The main problem today will be wind slabs. As the snow fell, winds continued to blow hard overnight from the west and northwest 30, gusting to 45 on the exposed ridges. You will certainly find fresh wind slabs especially in upper elevation, wind exposed terrain. Much of the wind damage will likely be widespread and you may find it at mid elevations as well. Remember that wind can deposit snow 10 times more rapidly than snow falling out of the sky and they may be several feet deep in pockets of wind deposed snow. Wind slabs look smooth and rounded and often feel punchy or sound hollow. Today you should definitely stay on non-wind drifted slopes.


      Over the next 24 hours.

We expect that this storm will be a quick-hitter and should clear out during the day on Thursday. The sun is very strong this time of year, so expect the new snow to quickly form damp to wet sluffs on steep, sun exposed slopes.


Snow should end this morning with some lingering, lake effect squalls from Farmington Canyon to the Cottonwood Canyons. Watch for strong spring sun this afternoon to warm the snow but air temperatures should remain cool--around 25 degrees-- along with continued wind. Skies should be mostly clear tonight.

Weather should remain unsettled for the next week but with no big storms in the forecast, just typical spring off-and-on showers with sun in between.



If you trigger an avalanche in the backcountry - especially if you are adjacent to a ski area – please call the following teams to alert them to the slide and whether anyone is missing or not. Rescue teams can be exposed to significant hazard when responding to avalanches, and do not want to do so when unneeded. Thanks.

Salt Lake – Alta Central (801-742-2033)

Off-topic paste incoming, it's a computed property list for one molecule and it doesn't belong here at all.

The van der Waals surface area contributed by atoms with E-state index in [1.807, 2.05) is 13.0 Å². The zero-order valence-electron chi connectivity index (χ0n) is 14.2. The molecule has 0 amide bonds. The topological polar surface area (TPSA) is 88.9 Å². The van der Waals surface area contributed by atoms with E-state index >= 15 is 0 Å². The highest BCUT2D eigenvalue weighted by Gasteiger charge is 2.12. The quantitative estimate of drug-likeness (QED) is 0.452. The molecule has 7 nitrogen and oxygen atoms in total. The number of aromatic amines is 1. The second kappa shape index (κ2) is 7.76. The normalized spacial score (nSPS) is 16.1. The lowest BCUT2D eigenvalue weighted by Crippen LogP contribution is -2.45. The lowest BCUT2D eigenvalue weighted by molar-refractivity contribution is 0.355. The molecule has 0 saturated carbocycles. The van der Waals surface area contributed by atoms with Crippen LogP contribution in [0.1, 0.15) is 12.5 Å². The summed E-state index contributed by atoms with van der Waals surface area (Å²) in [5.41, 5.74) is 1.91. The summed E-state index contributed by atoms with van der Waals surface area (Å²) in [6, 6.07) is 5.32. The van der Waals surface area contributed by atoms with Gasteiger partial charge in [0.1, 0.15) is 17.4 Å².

Ogden – Snowbasin Patrol Dispatch (801-620-1017)

Provo – Sundance Patrol Dispatch (801-223-4150)

Dawn Patrol Forecast Hotline, updated by 05:30: 888-999-4019 option 8.

Daily observations are frequently posted by 10 pm each evening.

Subscribe to the daily avalanche advisory e-mail click HERE.

UDOT canyon closures UDOT at (801) 975-4838

You have the opportunity to participate in the creation of our own community avalanche advisory by submitting avalanche and snow observations. You can also call us at 801-524-5304 or 800-662-4140, or email by clicking HERE

Donate to your favorite non-profit – The Friends of the Utah Avalanche Center. The UAC depends on contributions from users like you to support our work.

The information in this advisory is from the U.S. Forest Service, which is solely responsible for its content. This advisory describes general avalanche conditions and local variations always occur.

We will update this forecast tomorrow morning. Thanks for calling.

This information does not apply to developed ski areas or highways where avalanche control is normally done.  This advisory is from the U.S.D.A. Forest Service, which is solely responsible for its content. This advisory describes general avalanche conditions and local variations always occur.

This advisory provided by the USDA Forest Service, in partnership with:

The Friends of the Utah Avalanche Center, Utah Division of State Parks and Recreation, Utah Division of Emergency Management, Salt Lake County, Salt Lake Unified Fire Authority and the friends of the La Sal Avalanche Center. See our Sponsors Page for a complete list.